By: Savannah Luschei
Rep. Jackie Speier, a Democrat from California’s 14th district, discussed ways to ease the transition for former service members into civilian life during a meeting with UC Berkeley student-veterans Monday.
Speier, whose district includes localities such as South San Francisco and San Mateo, spoke to about 30 people in a question-and-answer event sponsored by the Cal Veterans Group. The event, located in the Cesar Chavez Center, was centered on ways to reintegrate student-veterans into campus life, according to UC Berkeley senior and the organization’s Vice President Mike Drake.
“Once you leave the military, you’re on your own,” Drake said before the event. “Less than 20 percent of veterans are utilizing all the benefits available to them. Hopefully, this event will show vets that the situation is improving, that Congress is getting things done.”
Speier opened the discussion by highlighting some ways in which her work has helped veterans. Such efforts include her collaboration with Rep. Barbara Lee, D-Oakland, to increase access to medical resources and answer requests for benefits at the regional veteran affairs office in Oakland.
“In my opinion, if you come back from war with a disability, we should cover it, and that’s it,” Speier said. “We’re fast to go to war, to place men and women in the front lines, but then we don’t do so well when they come back.”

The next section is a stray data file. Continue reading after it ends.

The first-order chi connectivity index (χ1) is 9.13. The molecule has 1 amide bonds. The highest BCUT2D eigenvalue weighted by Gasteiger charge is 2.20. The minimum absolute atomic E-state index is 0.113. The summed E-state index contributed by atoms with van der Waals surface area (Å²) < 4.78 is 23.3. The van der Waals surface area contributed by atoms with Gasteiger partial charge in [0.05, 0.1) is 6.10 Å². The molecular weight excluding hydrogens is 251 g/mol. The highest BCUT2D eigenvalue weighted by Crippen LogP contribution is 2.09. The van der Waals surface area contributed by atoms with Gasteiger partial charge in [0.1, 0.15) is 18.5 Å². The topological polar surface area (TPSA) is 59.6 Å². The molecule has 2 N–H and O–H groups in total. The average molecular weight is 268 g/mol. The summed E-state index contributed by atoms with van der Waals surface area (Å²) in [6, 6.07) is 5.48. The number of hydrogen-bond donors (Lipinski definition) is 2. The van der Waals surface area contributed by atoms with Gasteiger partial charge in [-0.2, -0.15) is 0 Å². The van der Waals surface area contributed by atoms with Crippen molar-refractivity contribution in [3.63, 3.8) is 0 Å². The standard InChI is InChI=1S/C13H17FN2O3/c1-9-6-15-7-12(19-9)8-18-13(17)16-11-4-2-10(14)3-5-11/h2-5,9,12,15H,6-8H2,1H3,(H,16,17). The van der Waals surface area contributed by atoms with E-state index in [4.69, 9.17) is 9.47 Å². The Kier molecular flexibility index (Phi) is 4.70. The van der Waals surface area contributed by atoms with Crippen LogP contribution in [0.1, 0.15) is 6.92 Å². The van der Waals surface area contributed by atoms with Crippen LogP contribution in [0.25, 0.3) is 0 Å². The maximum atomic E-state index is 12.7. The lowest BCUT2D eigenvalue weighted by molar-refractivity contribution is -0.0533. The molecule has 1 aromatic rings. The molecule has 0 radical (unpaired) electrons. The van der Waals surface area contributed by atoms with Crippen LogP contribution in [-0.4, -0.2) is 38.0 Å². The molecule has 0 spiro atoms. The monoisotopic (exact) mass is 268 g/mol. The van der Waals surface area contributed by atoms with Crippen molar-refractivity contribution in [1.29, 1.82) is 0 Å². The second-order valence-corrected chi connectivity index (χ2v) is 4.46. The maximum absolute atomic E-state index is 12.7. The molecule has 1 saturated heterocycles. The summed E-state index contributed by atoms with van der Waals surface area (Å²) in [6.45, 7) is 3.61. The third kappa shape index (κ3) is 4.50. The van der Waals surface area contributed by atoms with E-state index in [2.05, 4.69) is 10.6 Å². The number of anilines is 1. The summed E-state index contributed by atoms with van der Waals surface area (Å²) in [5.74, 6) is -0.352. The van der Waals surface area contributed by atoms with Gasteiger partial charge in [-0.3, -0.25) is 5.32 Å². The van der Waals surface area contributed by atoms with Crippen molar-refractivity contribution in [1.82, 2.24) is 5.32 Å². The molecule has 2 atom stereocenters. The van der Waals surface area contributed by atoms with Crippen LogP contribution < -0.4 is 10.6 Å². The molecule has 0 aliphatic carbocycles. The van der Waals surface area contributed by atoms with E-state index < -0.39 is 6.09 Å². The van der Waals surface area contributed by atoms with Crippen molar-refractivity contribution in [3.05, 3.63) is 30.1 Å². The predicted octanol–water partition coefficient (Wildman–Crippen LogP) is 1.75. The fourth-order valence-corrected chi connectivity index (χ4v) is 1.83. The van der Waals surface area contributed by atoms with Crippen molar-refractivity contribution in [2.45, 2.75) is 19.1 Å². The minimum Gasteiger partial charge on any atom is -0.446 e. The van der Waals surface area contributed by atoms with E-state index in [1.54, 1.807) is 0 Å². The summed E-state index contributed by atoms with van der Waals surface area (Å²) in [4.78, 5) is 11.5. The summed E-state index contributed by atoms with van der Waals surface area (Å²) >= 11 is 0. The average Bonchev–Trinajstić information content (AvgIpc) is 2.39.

Speier also heard suggestions from the audience to improve accessibility to higher education for veterans, such as extending military tuition assistance from four to five years and offering more advising opportunities for those looking to transfer from community colleges to universities.
“Ours is a good story, and I want it to be known,” said UC Berkeley senior Tiffany McKinley, a U.S. Navy veteran. “But there needs to be support for us (in higher education) as well.”
In response to concerns from the students about job prospects after graduation, Speier said her office is working to help veterans translate their skills developed in the military to civilian life as well as link them with companies sympathetic to their experience.
Richard Steffen, an employee in Speier’s office and a veteran of the Vietnam War, said one way to do this is to connect student-veterans with employers who have former military experience.
Speier said creating a positive image of veterans in the minds of employers and the public is also key to their success.
“If the public perception is that veterans are associated with suicide, mental health problems — that’s not good,” she said. “They have to see you all at Cal, see that’s it not all that bad. You have a great story to tell.”